And I think this has been an interesting story to follow as everyone figures out exactly, I guess, what Shopify does. And it's not surprising the stock is ho hum today. But I don't think anybody who saw the results or heard the call thinks anything other than what they thought about Shopify before, which is this thing's up and to the right.

MELODY HAHM: Yeah, and just some numbers here. Shopify did see 30.9 billion bucks in gross merchandise volume, of course, GMV is the sales number to track with any e-commerce platform. That's up about 109% from a year ago. As you mentioned, I think the story is pretty clear, right? Those who know what Shopify is, who understand that there is the back end that needs to power all of our online purchases, it's a no-brainer that this sort of a company would be thriving during this time.

I also want to point out that, this week, Shopify announced a partnership with TikTok. So all of the transactions internally with the TikTok platform will be powered by Shopify. So that 100 million number of TikTok subscribers of users every month, if Shopify is their natural platform, if they're getting the younger customer, if this isn't just powering these mom and pop shops that are in, quote unquote, "middle America," if it's kind of every corner of the universe, then of course, the potential TAM here can only grow a bit larger.

So I do anticipate that a lot of these additional collaborations as Shopify becomes the platform to go to for a comprehensive 360 sort of approach for small businesses, I do think the pie is sort of unlimited as you look forward.

DAN ROBERTS: And guys, I just had a quick thought on Shopify as well. Some of, you know, I spent a couple days earlier this week in a Wharton business journalist seminar. So it was interesting. One of the professors there, Mauro Gillen, who's actually been on this program quite recently promoting his book about what things are going to look like in business in 2030 after the pandemic, he highlighted Shopify as recent success, and especially its stock run as an example of one of the companies that has benefited during the pandemic by helping small businesses digitize.

And in fact, when he was saying that, I thought, wait a minute, there was something else I wrote recently, but it wasn't about Shopify, it was Square. So I looked up those two names, now, of course, this was before Shopify's earnings, Shopify and Square, both of which cater to small businesses, that's their bread and butter, both, now again, this was a day ago, before Shopify's earnings, up at the exact same amount since the start of 2020. 128% their stocks were.

And it's interesting because you might think that companies who really rely on small businesses would have been hammered during the pandemic because so many small businesses were hammered by the pandemic. But instead, helping many of those small businesses digitize and really optimize for e-commerce, because I think a lot of people forget, so many SMBs really have not digitized and really have not embraced the internet still, still they were in hindsight, maybe a little asleep on that.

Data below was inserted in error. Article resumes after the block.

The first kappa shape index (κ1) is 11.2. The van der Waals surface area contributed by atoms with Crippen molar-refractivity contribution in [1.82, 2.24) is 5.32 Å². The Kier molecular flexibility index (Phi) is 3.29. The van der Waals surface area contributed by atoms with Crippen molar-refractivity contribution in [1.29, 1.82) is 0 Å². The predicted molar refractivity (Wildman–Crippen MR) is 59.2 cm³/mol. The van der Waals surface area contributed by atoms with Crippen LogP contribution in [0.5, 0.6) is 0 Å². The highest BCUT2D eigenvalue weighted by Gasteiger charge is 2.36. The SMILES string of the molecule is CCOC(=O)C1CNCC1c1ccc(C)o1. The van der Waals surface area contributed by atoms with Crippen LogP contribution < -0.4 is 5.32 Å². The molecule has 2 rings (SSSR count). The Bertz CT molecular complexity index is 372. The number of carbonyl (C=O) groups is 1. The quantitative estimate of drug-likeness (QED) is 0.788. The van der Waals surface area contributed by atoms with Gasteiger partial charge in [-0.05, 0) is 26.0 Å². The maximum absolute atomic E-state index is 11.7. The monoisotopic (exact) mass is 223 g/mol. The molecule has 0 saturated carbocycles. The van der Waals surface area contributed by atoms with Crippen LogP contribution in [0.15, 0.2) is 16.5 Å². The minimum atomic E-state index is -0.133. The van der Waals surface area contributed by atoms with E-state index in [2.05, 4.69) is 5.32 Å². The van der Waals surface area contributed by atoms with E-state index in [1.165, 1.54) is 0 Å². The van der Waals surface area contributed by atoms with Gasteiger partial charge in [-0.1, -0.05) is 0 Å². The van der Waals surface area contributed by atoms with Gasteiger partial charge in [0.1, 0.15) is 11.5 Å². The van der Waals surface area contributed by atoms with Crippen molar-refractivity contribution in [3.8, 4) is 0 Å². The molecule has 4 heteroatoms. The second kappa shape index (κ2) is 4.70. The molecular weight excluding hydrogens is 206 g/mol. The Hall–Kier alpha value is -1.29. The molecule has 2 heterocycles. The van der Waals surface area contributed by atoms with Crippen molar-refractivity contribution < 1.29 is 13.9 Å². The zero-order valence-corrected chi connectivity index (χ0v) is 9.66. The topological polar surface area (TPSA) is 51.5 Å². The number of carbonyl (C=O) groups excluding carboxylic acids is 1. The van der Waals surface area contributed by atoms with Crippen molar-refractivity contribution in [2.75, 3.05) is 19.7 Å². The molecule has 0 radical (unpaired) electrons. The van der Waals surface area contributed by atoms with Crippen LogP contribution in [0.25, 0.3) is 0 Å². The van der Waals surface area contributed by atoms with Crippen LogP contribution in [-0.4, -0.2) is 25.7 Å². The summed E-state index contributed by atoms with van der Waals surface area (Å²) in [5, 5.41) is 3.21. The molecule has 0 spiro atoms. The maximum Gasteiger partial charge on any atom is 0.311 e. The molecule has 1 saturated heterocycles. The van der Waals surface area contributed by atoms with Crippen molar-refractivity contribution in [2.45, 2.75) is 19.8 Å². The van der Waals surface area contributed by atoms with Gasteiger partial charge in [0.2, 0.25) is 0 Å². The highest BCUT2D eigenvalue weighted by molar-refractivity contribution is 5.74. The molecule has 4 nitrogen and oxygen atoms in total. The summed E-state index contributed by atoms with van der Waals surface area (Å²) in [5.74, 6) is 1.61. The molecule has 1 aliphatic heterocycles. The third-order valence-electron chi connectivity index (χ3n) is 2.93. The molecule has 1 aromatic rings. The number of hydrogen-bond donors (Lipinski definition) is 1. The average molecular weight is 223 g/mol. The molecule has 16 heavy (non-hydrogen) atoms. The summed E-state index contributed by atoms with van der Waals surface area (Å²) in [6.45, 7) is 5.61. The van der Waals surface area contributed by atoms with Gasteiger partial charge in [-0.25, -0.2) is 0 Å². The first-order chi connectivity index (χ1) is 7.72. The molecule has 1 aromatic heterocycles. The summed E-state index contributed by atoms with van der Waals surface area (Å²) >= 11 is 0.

And these are businesses that help them do that. So I think the future very bright for Shopify and also for Square.

MYLES UDLAND: And I should correct myself, increasing the GDP of the internet is Stripe's phrase. Shopify wants to arm the rebels. Though, again, I think, in a cool tech pro circles, they're basically the same company. You can interchange bull cases on Shopify and Stripe with one another. Everyone thinks they're just two of the greatest things that have ever happened in the tech space.

I just want to quickly finish up, talk a bit about what's happening over with shares of Spotify. That stock down about 3% today, the company reporting better than expected numbers on user growth. More of their users are listening to podcasts, and that, of course, brings us just very quickly to what's happening with Joe Rogan over there. Earlier this week, he had Alex Jones, the conspiracy theorist, on his program.

I think it's the third or fourth time that Jones has been on Rogan's show, but the first time since Rogan came over to Spotify exclusively. There was a lot of controversy around those old Alex Jones episodes being scrubbed from the Rogan archive. This one remains on the stream. Daniel Ek, the CEO of Spotify, saying on the company's call that he's not concerned about the controversy.

Rich Greenfield, friend of the program, asked him that question, and he said, simply, we review all the content that goes up. It doesn't matter if you're Joe Rogan or anyone else. We apply those policies. And so essentially, what went on on that show is fine with Spotify. And it's kind of the position I think we would expect them to take. They made a huge investment in Joe Rogan.

And I think you have to take Joe Rogan as he is if you want that partnership to work. And so again, that came up a couple times elsewhere. Ek saying that the performance of that particular podcast stream has, quote, "exceeded expectations." So a story I'm sure we'll be following in the quarters ahead.